(This story was edited on April 6, 2010 at 4:33pm EST, to properly reflect the correct team Butler defeated in the semi-finals.)

RazorGator, the NCAA’s authorized ticket resale marketplace for the Final Four, reportedly has come under fire for its practice of only buying back lower level tickets for resale for tonight’s National Championship game.

Fans of West Virginia and Michigan State, who wanted to unload their finals tickets after their teams lost in the semi-finals Saturday night, April 3, had problems exchanging those tickets due to long lines at the box office window set up for such buy-backs and a seeming lack of organization, according to the Indianapolis Star. And, many of those same fans were shocked by the immediate turn around prices being charged for the resale of those same tickets.

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Saturday’s semi-final games, and tonight’s final between Duke and Butler University, were played in Lucas Oil Stadium, home to the NFL’s Indianapolis Colts. Immediately following Butler’s upset win over Michigan State, fan interest ran high and turned tickets into a particularly hot commodity because the university is located in Indianapolis. Reportedly, tickets with face values of $135 for tonight’s game were immediately being resold for $400, though resale prices have since come down considerably since Saturday night.

Fans with upper deck tickets to tonight’s game reportedly were not able to exchange theirs.

“It’s pretty disappointing,” one fan told the Star after he reportedly gave up trying to exchange his tickets after fruitlessly waiting in line for 30 minutes. “You’d think the NCAA would be more organized.”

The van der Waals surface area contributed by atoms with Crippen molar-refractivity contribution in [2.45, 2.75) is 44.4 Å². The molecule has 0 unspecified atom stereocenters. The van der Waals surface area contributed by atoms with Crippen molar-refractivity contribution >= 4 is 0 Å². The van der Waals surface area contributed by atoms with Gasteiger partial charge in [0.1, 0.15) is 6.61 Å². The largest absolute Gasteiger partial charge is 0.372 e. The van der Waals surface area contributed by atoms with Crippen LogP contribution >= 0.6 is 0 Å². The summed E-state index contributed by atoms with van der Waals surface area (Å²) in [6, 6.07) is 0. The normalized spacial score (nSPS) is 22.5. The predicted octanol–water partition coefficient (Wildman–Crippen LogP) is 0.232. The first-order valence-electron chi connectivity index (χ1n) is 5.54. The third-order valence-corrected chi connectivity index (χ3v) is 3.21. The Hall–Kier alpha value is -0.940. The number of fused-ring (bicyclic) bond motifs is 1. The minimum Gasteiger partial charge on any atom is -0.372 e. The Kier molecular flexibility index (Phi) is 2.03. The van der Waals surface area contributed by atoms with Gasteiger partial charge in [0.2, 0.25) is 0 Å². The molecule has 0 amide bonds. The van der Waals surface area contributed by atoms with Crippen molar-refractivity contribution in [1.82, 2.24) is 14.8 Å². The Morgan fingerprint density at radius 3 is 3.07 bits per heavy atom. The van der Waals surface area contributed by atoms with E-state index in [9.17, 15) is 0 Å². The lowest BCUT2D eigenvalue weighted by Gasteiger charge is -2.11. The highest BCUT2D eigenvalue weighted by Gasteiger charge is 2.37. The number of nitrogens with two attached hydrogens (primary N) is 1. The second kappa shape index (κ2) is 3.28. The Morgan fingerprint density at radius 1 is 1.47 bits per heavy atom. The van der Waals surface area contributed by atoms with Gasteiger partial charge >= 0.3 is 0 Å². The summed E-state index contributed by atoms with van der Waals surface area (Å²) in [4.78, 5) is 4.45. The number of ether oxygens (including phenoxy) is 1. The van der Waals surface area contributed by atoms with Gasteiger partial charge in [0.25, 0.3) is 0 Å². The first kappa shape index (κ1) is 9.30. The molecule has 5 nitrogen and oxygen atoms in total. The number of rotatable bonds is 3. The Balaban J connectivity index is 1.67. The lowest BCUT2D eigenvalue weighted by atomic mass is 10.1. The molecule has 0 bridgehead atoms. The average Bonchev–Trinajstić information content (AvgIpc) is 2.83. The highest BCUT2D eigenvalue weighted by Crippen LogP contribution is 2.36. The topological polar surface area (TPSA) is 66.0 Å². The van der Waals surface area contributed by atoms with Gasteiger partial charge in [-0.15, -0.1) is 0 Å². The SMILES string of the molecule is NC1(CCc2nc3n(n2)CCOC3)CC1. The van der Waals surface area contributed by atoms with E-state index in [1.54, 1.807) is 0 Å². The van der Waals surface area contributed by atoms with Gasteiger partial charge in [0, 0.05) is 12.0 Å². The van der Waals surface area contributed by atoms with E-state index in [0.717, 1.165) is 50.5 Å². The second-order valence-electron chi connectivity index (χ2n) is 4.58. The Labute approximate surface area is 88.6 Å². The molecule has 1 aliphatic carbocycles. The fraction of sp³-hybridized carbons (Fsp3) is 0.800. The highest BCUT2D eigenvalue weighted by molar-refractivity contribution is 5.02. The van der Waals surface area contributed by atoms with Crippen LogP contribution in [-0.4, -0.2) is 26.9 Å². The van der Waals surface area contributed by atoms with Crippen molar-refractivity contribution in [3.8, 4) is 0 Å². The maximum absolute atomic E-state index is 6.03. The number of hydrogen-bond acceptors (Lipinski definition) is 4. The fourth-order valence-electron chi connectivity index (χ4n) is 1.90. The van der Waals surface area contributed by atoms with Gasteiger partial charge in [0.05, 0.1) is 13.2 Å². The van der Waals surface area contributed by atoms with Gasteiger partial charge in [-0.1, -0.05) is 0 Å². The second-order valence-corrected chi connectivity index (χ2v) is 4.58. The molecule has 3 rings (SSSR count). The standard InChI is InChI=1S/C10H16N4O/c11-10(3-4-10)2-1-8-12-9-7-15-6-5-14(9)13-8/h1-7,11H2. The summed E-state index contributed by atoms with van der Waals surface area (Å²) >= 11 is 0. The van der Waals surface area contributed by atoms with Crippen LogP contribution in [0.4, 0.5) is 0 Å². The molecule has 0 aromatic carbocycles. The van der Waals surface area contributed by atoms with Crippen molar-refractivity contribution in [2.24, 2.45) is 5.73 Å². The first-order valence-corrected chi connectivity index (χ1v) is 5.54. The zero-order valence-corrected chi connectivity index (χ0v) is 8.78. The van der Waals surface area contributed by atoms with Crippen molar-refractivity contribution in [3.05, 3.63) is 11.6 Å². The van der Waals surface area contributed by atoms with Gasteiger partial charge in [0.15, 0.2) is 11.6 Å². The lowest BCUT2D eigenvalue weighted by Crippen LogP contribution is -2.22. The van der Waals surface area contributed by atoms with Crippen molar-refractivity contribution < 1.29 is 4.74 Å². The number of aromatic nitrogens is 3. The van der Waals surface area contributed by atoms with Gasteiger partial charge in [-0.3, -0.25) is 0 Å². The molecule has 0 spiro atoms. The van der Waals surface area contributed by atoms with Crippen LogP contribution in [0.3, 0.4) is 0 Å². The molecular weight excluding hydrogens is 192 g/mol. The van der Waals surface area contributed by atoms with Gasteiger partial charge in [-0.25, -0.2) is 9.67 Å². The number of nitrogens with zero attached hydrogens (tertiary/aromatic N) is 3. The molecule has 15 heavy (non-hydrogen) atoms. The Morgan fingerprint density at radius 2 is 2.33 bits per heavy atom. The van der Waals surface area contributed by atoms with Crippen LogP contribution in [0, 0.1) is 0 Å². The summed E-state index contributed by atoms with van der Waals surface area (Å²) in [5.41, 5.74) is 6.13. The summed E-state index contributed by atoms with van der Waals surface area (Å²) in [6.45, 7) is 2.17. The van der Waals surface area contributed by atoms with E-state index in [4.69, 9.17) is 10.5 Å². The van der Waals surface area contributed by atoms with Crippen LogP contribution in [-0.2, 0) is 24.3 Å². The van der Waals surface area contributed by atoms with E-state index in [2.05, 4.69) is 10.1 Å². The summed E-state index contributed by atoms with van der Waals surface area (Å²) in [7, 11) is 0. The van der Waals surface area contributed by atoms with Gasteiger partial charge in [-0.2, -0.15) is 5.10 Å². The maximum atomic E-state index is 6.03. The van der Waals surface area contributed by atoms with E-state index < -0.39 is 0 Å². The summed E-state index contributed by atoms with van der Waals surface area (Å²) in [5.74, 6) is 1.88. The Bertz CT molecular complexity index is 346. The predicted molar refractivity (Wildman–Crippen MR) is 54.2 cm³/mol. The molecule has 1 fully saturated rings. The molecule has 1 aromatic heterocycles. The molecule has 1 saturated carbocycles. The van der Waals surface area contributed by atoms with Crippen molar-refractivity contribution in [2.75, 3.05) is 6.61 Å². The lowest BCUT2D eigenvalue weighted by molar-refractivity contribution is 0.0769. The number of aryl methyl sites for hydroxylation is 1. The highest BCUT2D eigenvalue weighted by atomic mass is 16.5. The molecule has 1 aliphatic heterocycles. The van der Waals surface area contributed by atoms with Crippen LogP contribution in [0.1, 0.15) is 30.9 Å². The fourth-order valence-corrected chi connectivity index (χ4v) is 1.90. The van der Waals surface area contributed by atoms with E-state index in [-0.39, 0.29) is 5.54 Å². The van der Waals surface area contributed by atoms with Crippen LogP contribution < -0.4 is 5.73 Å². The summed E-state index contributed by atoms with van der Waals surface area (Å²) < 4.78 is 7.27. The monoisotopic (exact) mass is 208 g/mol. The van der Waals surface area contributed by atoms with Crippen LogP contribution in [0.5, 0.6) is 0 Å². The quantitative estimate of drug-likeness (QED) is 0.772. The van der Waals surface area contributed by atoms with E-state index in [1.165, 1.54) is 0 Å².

On Saturday night, the booth for ticket exchanges was reportedly supposed to be open at halftime, but was still closed with 10 minutes left in the Butler/West Virginia game. In addition, fans who decided to skip standing in line to scalp their own tickets to willing customers were ticketed by police. The NCAA has long opposed street scalping at the Final Four and College World Series.

Brendan Ross, president and CEO of RazorGator, did not immediately respond to a message seeking comment. Under Ross’ direction, the company brought back veteran brokers Sam Soni and Jason Parker, and it has sought to streamline its operations to save money and become more efficient.

RazorGator’s deal with the NCAA has been a public relations boon for the company, which not only specializes in reselling tickets but also in travel and VIP packages for several high profile sporting events throughout the year. Financial terms have not been disclosed, but the NCAA receives a portion of the proceeds from the resold tickets.

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When the company signed its latest multi-year deal with the NCAA in February 2009, former RazorGator CEO Jeff Lapin touted the partnership as a great move for the company. “For every person selling a ticket, there is another fan that is ecstatic to buy one and see their team play. We are thrilled to continue to serve as the only ticket company supported by the NCAA.”

Also at the time of the deal’s re-signing, Greg Shaheen, NCAA senior vice-president for basketball and business strategies, said, “As demand for tickets to the NCAA basketball championships continues to grow, the opportunity to offer ways for our fans to access sanctioned ticket and hospitality offerings has been a priority. Extending our working relationship with [RazorGator subsidiary] PrimeSport assures that demand will be met with the confidence and quality our fans demand.”